President Obama has just spoken on AfPak. I closed my eyes and listened closely to his words, coming via the BBC from the other side of the world.
The President’s words were disappointing. He talked about our goal to reach a force level of 134,000 Afghan soldiers and 82,000 police by 2011. This is not even in the neighborhood of being enough. Further, the increase of 21,000 U.S. troops is likely just a bucket of water on the growing bonfire. One can only expect that sometime in 2010, the President will again be forced to announce another increase in U.S. forces in Afghanistan.
If there were not people like Gates and Petraeus up there, my gut would say to pull out. It is only my faith in the military, and what I saw them accomplish against heavy odds in Iraq, that gives me hope.
Others would disagree with me. A well placed and very experienced British officer just emailed me his impressions, to whit:
“An impressive statement of intent – I particularly liked the bits about bearing down on Afghan corruption and corruption in how USAID money is spent. The speech inspires confidence and, as he is not Bush, it could encourage others to come to the party in a more meaningful way.
I don’t mean any offence about Bush as I for one see history judging him more favorably than contemporary commentators it’s just that the Europeans might follow Obama in a way that they never would Bush.”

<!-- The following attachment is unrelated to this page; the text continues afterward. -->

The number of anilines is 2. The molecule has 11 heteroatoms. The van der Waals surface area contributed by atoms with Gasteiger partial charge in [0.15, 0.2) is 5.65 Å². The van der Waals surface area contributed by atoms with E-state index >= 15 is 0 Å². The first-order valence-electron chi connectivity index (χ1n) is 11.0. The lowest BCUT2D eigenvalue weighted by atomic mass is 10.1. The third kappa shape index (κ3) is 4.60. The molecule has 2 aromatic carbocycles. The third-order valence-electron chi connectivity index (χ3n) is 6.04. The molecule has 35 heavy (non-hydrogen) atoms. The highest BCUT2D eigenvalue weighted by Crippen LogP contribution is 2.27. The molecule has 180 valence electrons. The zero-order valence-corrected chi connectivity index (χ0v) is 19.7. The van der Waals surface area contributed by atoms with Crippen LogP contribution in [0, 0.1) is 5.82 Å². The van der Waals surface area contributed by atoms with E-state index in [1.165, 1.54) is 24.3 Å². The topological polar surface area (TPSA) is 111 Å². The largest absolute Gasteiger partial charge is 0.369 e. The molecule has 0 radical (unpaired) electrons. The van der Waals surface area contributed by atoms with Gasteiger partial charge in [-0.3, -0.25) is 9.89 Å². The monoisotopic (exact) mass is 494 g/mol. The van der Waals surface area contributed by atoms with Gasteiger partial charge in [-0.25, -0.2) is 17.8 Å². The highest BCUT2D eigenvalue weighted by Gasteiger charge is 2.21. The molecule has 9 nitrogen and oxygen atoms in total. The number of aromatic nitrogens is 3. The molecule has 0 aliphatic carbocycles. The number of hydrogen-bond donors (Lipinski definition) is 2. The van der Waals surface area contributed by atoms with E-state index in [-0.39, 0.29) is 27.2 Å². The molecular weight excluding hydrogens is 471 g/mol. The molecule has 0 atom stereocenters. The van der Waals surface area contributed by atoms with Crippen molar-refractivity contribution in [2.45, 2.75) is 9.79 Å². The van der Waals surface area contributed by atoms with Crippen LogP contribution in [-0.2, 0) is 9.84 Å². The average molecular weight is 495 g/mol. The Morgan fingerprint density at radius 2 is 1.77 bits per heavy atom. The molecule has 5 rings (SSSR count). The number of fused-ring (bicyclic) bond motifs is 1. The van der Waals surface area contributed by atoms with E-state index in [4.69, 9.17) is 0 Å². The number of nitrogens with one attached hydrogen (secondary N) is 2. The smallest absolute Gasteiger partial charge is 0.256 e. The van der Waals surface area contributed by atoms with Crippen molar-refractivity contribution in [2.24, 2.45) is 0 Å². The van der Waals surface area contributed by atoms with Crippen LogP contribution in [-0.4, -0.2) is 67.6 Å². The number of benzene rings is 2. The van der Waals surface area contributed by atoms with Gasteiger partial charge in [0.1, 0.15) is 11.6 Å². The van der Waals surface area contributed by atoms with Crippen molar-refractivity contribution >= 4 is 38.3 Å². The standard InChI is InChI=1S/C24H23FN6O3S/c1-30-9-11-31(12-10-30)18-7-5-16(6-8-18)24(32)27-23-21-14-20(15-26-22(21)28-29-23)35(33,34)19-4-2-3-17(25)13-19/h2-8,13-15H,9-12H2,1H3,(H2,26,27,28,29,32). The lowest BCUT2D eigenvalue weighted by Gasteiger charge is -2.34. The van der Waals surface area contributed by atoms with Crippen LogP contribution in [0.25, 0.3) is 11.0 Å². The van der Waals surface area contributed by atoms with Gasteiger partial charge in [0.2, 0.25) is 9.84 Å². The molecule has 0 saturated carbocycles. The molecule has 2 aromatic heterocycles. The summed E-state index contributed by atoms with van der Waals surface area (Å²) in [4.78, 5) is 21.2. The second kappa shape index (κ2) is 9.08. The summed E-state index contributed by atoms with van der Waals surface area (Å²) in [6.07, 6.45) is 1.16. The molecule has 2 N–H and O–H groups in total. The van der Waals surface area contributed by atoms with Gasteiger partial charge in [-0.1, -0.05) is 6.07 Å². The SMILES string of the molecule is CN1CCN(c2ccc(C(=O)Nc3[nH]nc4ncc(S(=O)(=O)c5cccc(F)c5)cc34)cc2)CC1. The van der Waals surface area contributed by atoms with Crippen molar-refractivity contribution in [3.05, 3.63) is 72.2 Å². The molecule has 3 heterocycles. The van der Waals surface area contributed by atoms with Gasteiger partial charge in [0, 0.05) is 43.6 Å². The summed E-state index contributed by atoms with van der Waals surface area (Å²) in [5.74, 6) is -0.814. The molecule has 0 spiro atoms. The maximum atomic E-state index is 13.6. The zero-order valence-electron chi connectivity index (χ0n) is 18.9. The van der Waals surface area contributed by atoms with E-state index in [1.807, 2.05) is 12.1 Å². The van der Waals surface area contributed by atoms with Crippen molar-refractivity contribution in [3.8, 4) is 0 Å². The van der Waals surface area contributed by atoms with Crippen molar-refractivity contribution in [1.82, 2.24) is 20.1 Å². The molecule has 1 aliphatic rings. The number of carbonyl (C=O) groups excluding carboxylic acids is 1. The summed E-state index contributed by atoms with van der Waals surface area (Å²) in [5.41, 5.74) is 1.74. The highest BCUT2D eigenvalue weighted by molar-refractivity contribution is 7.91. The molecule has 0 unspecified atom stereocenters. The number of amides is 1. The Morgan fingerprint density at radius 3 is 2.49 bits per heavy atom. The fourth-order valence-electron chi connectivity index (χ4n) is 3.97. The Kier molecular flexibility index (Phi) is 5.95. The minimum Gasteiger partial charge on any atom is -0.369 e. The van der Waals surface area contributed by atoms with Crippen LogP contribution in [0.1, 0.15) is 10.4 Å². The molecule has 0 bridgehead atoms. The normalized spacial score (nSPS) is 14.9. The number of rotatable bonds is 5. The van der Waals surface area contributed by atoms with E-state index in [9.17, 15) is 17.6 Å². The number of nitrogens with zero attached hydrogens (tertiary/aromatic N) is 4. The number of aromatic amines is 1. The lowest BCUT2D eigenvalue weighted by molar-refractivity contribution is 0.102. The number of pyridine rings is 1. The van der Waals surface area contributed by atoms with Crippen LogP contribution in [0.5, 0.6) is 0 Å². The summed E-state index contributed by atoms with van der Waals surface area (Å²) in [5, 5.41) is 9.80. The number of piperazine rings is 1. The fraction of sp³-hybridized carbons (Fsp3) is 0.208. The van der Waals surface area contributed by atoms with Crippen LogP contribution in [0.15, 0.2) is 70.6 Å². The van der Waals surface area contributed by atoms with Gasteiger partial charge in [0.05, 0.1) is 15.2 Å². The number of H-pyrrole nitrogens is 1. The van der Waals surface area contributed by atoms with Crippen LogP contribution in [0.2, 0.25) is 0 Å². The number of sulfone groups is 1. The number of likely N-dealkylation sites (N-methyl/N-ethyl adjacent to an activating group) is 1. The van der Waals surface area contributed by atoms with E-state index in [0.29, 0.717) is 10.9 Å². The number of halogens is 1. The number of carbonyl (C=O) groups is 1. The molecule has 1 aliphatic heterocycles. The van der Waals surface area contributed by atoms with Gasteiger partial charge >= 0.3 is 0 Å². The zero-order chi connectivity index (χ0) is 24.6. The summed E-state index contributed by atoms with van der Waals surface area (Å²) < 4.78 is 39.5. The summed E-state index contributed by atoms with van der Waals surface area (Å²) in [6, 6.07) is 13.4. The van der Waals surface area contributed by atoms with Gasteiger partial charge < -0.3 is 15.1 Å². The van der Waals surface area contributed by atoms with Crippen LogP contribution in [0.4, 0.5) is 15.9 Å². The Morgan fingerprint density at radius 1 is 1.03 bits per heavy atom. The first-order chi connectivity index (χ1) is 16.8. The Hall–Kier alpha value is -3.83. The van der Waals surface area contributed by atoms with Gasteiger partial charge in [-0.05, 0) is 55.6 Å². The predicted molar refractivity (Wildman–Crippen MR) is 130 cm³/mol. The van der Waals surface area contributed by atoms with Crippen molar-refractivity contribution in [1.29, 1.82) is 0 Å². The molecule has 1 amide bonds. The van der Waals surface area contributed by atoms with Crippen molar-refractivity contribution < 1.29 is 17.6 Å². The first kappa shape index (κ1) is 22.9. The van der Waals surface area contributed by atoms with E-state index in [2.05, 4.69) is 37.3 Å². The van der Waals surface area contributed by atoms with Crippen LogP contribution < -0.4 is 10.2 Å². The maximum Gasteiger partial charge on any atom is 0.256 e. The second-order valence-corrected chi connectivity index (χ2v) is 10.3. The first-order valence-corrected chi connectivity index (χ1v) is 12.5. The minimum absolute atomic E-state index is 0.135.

And so my views clearly are not held by everyone. Most British and American officers – especially American – have been far more positive about Afghanistan than I have been. My confidence in them is great, and before publishing this I called London to talk about this. There is more confidence coming from the British Army than meets the public eye.
As an aside, I’d like to note the thunderous silence from the anti-war left over this – nothing in recent memory has painted them better as the hypocrites they are. That said…
I, too, hope that the British officer is correct and that the mere fact of Obama being President will pull in more support for the Afghan campaign…I hope this because I’m worried that all Obama has done is send enough troops to ensure that we lose slowly. We have learned – to our sorrow in Vietnam, to our glory in Iraq – that you can’t do war by halves – its all the way in, or all the way out.
In late 2006, President Bush was faced with the choice of either surrendering Iraq to the terrorists, or putting such a powerful force into Iraq that the terrorists would be crushed. President Bush decided to double down, and we – and the Iraqi people – have reaped the benefit. While even many of President Bush’s erstwhile allies were calling for half measures such as the absurdly stupid Iraq Study Group program, he decided that in war there really is no substitute for victory. Here in early 2009, President Obama is facing a similar choice and while the announced goal is all one can hope for, the means provided don’t seem to meet the needs of the moment.
What will happen if, a year from now, President Obama is facing a lengthening US casualty list and an ever more brutal enemy? Will he announce, a few short months ahead of the 2010 mid-terms, that he is sending more troops into the war zone…or will he strike some sort of deal with Iran and other terror masters in order to allow a “decent interval” between US withdrawal and terrorist triumph? What may be won relatively easy with 30,000 more troops today might not be retrievable with 130,000 troops my April of 2010 – to send 21,000 today might prove the largest folly of all.